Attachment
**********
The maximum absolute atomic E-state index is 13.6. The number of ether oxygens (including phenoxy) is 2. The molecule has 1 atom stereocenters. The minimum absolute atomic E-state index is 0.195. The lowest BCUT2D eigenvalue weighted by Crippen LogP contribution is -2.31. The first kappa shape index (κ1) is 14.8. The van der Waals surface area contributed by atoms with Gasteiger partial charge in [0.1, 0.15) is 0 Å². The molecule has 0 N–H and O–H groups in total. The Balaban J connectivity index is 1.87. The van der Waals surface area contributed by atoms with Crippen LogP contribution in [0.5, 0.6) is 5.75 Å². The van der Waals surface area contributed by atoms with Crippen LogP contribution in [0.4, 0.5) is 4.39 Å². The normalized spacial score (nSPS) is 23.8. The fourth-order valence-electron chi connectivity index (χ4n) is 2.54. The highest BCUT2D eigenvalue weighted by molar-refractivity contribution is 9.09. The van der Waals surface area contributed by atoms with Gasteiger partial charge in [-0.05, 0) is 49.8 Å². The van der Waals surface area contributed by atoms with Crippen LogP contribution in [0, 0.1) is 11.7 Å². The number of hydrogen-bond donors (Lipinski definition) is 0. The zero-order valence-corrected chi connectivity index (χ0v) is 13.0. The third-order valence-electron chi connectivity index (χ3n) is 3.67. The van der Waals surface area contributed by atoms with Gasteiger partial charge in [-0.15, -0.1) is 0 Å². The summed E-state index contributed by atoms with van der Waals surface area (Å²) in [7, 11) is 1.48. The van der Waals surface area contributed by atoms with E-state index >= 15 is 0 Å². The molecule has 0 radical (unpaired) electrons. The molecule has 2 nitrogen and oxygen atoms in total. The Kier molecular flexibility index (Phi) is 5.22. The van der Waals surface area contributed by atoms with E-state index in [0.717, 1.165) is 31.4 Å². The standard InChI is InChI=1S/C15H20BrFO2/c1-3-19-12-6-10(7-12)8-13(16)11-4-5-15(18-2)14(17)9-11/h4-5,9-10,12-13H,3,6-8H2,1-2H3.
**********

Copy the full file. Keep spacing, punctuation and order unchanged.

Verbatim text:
The maximum absolute atomic E-state index is 13.6. The number of ether oxygens (including phenoxy) is 2. The molecule has 1 atom stereocenters. The minimum absolute atomic E-state index is 0.195. The lowest BCUT2D eigenvalue weighted by Crippen LogP contribution is -2.31. The first kappa shape index (κ1) is 14.8. The van der Waals surface area contributed by atoms with Gasteiger partial charge in [0.1, 0.15) is 0 Å². The molecule has 0 N–H and O–H groups in total. The Balaban J connectivity index is 1.87. The van der Waals surface area contributed by atoms with Crippen LogP contribution in [0.5, 0.6) is 5.75 Å². The van der Waals surface area contributed by atoms with Crippen LogP contribution in [0.4, 0.5) is 4.39 Å². The normalized spacial score (nSPS) is 23.8. The fourth-order valence-electron chi connectivity index (χ4n) is 2.54. The highest BCUT2D eigenvalue weighted by molar-refractivity contribution is 9.09. The van der Waals surface area contributed by atoms with Gasteiger partial charge in [-0.05, 0) is 49.8 Å². The van der Waals surface area contributed by atoms with Crippen LogP contribution in [0, 0.1) is 11.7 Å². The number of hydrogen-bond donors (Lipinski definition) is 0. The zero-order valence-corrected chi connectivity index (χ0v) is 13.0. The third-order valence-electron chi connectivity index (χ3n) is 3.67. The van der Waals surface area contributed by atoms with Gasteiger partial charge in [-0.15, -0.1) is 0 Å². The summed E-state index contributed by atoms with van der Waals surface area (Å²) in [7, 11) is 1.48. The van der Waals surface area contributed by atoms with E-state index >= 15 is 0 Å². The molecule has 0 radical (unpaired) electrons. The molecule has 2 nitrogen and oxygen atoms in total. The Kier molecular flexibility index (Phi) is 5.22. The van der Waals surface area contributed by atoms with E-state index in [0.717, 1.165) is 31.4 Å². The standard InChI is InChI=1S/C15H20BrFO2/c1-3-19-12-6-10(7-12)8-13(16)11-4-5-15(18-2)14(17)9-11/h4-5,9-10,12-13H,3,6-8H2,1-2H3.